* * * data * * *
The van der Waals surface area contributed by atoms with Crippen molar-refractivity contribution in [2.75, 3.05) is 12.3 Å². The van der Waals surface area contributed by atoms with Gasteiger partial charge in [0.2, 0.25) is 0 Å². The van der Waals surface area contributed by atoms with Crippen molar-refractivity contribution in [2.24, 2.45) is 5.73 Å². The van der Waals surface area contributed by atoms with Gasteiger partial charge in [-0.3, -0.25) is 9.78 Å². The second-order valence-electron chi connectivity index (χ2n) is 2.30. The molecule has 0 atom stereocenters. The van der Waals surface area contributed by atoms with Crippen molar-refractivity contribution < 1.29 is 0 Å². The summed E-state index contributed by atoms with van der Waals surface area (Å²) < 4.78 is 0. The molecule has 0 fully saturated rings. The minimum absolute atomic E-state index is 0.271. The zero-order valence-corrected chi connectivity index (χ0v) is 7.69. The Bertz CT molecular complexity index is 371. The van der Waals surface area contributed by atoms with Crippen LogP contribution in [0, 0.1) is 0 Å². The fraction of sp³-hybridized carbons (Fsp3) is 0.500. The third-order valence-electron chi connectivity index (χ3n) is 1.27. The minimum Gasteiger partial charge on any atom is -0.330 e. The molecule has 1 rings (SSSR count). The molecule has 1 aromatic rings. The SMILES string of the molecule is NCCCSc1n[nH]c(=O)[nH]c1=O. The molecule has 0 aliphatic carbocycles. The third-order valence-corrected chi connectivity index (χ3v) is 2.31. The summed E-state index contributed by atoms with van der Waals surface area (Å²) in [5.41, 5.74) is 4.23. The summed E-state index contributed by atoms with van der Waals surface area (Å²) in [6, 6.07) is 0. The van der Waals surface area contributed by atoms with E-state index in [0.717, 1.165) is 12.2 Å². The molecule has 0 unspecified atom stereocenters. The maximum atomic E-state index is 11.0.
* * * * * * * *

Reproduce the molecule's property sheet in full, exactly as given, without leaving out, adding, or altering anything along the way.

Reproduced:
The van der Waals surface area contributed by atoms with Crippen molar-refractivity contribution in [2.75, 3.05) is 12.3 Å². The van der Waals surface area contributed by atoms with Gasteiger partial charge in [0.2, 0.25) is 0 Å². The van der Waals surface area contributed by atoms with Crippen molar-refractivity contribution in [2.24, 2.45) is 5.73 Å². The van der Waals surface area contributed by atoms with Gasteiger partial charge in [-0.3, -0.25) is 9.78 Å². The second-order valence-electron chi connectivity index (χ2n) is 2.30. The molecule has 0 atom stereocenters. The van der Waals surface area contributed by atoms with Crippen molar-refractivity contribution < 1.29 is 0 Å². The summed E-state index contributed by atoms with van der Waals surface area (Å²) < 4.78 is 0. The molecule has 0 fully saturated rings. The minimum absolute atomic E-state index is 0.271. The zero-order valence-corrected chi connectivity index (χ0v) is 7.69. The Bertz CT molecular complexity index is 371. The van der Waals surface area contributed by atoms with Crippen LogP contribution in [0, 0.1) is 0 Å². The fraction of sp³-hybridized carbons (Fsp3) is 0.500. The third-order valence-electron chi connectivity index (χ3n) is 1.27. The minimum Gasteiger partial charge on any atom is -0.330 e. The molecule has 1 rings (SSSR count). The molecule has 1 aromatic rings. The SMILES string of the molecule is NCCCSc1n[nH]c(=O)[nH]c1=O. The molecule has 0 aliphatic carbocycles. The third-order valence-corrected chi connectivity index (χ3v) is 2.31. The summed E-state index contributed by atoms with van der Waals surface area (Å²) in [5.41, 5.74) is 4.23. The summed E-state index contributed by atoms with van der Waals surface area (Å²) in [6, 6.07) is 0. The van der Waals surface area contributed by atoms with E-state index in [0.717, 1.165) is 12.2 Å². The molecule has 0 unspecified atom stereocenters. The maximum atomic E-state index is 11.0.